The flightless cormorant is found only in the Galapagos Islands and only on the coastlines of the two most western islands--Fernandina and Isabela--which are also the youngest islands geologically, with the most active volcanoes. Charles Darwin would surely have been fascinated by them, because he used the occurrence of flightless birds as something best explained by his theory of natural selection. But he did not see these flightless birds during his time in the Galapagos, because he did not land on either of these two islands. I saw them on my first tour of the Galapagos in 2013, on a yacht named Cormorant, and I wrote a post on them.
Flightlessness have evolved many times--in 26 families of birds in 17 different orders. But other flightless birds like ostriches, kiwis, and penguins do not have close relatives among flying birds because their split from flying birds occurred over 50 million years ago. But the Galapagos flightless cormorant is closely related to other cormorants, from which they split off only about two million years ago.
Cormorants are large water birds that live near coastlines or lakes. The Galapagos cormorant is the only flightless cormorant among 40 species of cormorants.
To look for the genetic basis of this evolutionary split, Alejandro Burga and his colleagues compared the genomes of flightless cormorants and three closely related species of cormorants to look for the genetic variants influencing the loss of flight. They concentrated on genes that affect bone growth that might explain the short wings of flightless cormorants (Burga et al. 2017; Cooper 2017).
They found that a gene called Cux1 and some others influence the growth of cilia. In single-celled animals, cilia on the surface of cells function in movement. In birds and mammals, cilia on the surface of cells pick up biochemical signals for bone growth. Mutations in Cux1 in humans create diseases, called ciliopathies: human beings affected by ciliopathies have small limbs and ribcages. In the Galapagos cormorants, variations in Cux1 stop bone growth prematurely, so that the wings are too small for flying. These birds can still live well on land and in the water, and their short wings might help them in swimming underwater as they hunt for food.
This shows how genetic evolution could have created the Galapagos cormorant as a new species of cormorant, without any need for the miraculous intervention of the Creator or the Intelligent Designer. It was once common for creationists to argue that microevolution within species was possible, but not macroevolution across species. But now most creationists have expanded microevolution to include the natural evolution of new species from ancestral species, and yet they say this is within the "kinds" created by God. So they can concede that flightless cormorants evolved as a new species. Nevertheless, they say, flightless cormorants are still cormorants, and cormorants were one of the "kinds" originally created by God, with the genetic potential for evolutionary radiation into new species of cormorants.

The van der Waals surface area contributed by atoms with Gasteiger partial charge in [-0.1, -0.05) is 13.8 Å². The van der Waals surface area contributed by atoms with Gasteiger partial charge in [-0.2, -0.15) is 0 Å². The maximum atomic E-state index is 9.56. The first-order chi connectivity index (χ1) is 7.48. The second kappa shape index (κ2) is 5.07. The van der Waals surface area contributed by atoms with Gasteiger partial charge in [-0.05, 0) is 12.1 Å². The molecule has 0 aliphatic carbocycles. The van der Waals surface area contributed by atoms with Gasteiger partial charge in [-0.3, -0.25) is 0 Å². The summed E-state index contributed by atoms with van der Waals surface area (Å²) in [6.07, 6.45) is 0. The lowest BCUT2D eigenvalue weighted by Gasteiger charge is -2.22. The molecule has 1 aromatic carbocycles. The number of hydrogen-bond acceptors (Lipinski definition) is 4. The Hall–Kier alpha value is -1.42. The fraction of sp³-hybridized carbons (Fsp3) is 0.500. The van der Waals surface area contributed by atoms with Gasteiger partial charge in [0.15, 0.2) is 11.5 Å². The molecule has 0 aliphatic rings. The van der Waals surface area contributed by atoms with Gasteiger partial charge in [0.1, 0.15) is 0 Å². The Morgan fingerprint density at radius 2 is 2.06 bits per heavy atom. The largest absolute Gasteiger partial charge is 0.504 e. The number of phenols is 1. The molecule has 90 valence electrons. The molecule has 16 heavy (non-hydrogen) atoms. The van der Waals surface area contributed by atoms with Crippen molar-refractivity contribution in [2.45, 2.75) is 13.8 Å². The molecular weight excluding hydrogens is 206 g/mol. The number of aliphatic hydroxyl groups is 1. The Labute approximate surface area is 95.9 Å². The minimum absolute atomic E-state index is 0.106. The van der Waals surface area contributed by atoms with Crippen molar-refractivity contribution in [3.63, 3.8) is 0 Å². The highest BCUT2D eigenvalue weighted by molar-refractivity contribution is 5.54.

Notice, however, that Cux1 is found in many animals--from single-celled animals to birds and mammals, including human beings. Darwinian scientists would see this as evidence for the evolution of all "kinds" of animals by common descent from ancient ancestral species, and perhaps ultimately from one or a few primitive forms of life.
Can the creationists respond by moving the category of "kinds" to ever higher levels of taxonomy? At one time, creationists identified "kinds" as species. Now, they say "kinds" could correspond to "families" in modern taxonomy, or even higher levels.
The problem, as Todd Wood and other creation scientists have admitted, is that the biblical Hebrew word min that was translated as "kind" in King James English is an "imprecise term." If one believes that the Bible is the divinely revealed Word of God, and not a book written by human beings, then one must wonder why God chose to write in such "imprecise" language. Why did God chose not to precisely explain the genetics of flightless cormorants and other forms of life?
I am reminded of James Madison's comment in Federalist Number 37 on how imprecise language often is: "When the Almighty himself condescends to address mankind in their own language, his meaning, luminous as it must be, is rendered dim and doubtful by the cloudy medium through which it is communicated."
If the Bible is imprecise in its scientific language, perhaps that's because God did not write the Bible as a textbook of science, but rather as a book of salvational history.
Cooper, Kimberly. 2017. "Decoding the Evolution of Species." Science 356: 904-905.
Burga, Alejandro, et al. 2017. "A Genetic Signature of the Evolution of Loss of Flight in the Galapagos Cormorant." Science 356: 921.